Residents Push to Have ‘Destructive’ Tree Removed
Township officials say tree is no risk to property.
The months-long quest by an Alicia Avenue woman to remove a town tree she says is threatening her property continued Tuesday, as residents urged the Township Council to take action.
Resident Ruth Brower has continually appeared at council meetings to share her concern that roots from a swamp red maple tree in front of her house are invading her yard and could threaten her foundation.
“There is almost 12 feet of solid root mass covering my lawn,” Brower told council members in her latest plea for help Tuesday night. “My home, to me, is more important than this particular tree.”
Because the tree is on public property, Brower cannot remove it. She said public works crews could remove the “destructive” tree and presented council members with a petition listing more than 40 signatures supporting her cause.
Louise Jones, another Alicia Avenue resident, also pressed for the tree’s removal.
“I urge you to act and caution you against further delay,” she told council members. “The tree is impacting negatively on her property and mine.”
Jones said she was concerned because four trees came down in a recent storm.
While Brower maintains the tree is jeopardizing her property, township officials said they have thoroughly reviewed her case and found it posses no property risk. Township Manager William Broughton said he inspected the site along with the Department of Public Works and the town’s tree expert.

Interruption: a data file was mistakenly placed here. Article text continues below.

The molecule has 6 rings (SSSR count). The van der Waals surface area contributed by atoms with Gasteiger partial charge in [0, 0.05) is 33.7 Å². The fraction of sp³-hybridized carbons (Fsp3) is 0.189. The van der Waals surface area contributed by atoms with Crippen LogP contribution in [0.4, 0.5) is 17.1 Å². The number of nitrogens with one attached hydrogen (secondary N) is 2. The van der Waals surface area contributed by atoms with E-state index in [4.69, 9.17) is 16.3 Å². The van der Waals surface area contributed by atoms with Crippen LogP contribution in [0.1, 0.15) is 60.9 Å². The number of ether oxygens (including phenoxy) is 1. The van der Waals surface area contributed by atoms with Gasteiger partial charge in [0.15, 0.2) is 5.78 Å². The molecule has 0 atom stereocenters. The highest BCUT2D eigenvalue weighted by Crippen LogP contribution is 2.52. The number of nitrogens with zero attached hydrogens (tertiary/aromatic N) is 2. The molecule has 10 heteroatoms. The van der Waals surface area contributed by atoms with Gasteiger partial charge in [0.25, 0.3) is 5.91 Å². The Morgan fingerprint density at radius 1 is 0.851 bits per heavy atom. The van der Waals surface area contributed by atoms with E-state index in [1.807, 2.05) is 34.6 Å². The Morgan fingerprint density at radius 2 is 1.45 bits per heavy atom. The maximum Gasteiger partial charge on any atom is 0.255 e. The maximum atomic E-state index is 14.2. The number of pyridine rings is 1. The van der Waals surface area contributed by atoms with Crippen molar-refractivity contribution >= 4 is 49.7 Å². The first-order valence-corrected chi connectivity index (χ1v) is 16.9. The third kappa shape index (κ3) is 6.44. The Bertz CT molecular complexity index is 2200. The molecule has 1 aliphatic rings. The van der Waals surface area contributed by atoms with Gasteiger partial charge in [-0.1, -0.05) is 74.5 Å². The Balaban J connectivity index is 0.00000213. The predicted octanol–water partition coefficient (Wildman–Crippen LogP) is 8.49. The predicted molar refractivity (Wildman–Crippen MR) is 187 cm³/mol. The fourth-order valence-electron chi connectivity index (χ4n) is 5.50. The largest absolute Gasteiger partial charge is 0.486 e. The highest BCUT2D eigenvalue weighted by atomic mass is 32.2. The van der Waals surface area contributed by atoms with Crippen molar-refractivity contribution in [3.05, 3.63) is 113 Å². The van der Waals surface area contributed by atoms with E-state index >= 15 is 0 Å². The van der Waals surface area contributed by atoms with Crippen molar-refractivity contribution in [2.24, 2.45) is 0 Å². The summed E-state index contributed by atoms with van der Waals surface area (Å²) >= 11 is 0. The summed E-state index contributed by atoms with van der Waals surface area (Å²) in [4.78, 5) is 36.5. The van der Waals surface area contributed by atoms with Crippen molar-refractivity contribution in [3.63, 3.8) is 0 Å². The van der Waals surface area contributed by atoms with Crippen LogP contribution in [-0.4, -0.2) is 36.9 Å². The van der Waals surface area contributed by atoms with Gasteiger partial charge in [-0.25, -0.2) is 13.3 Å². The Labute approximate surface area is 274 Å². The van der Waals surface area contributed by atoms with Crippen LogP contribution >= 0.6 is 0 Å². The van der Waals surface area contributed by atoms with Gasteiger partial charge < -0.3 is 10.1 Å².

Officials have offered Brower suggestions for dealing with the tree’s roots, including installing an in-ground barrier.
Broughton said the town must follow a fair process for assessing the issue and cannot simply cut down a tree because of resident complaints. He said Teaneck has at least 500 swamp red maple trees.
“That’s 500 trees we would have to cut down just because they have roots coming out of the ground,” he said.
Officials will continue to monitor the tree, he added.
The council was mindful of Brower’s concerns, but had no authority to order crews to cut down specific trees, said Mayor Mohammed Hameeduddin. Township tree experts had investigated and more reviews were possible.
Councilman Elie Y. Katz said he understood the town manager needed to handle all resident concerns equally, but hoped to see a resolution to Brower’s alarm.
Calls to cut down the tree have become a near constant topic at council meetings in Teaneck, which often touts itself as “tree city.” Although officials maintain Brower’s case has been carefully reviewed, Councilwoman Barbara Toffler said action must be taken.
The Shade Tree Advisory Board was asked to examine the tree, but the group only serves in an advisory role.
“I think that this is absurd,” Toffler said. “This has become almost a town joke.”
Information about swamp red maple trees is attached from the LSU Coastal Roots Program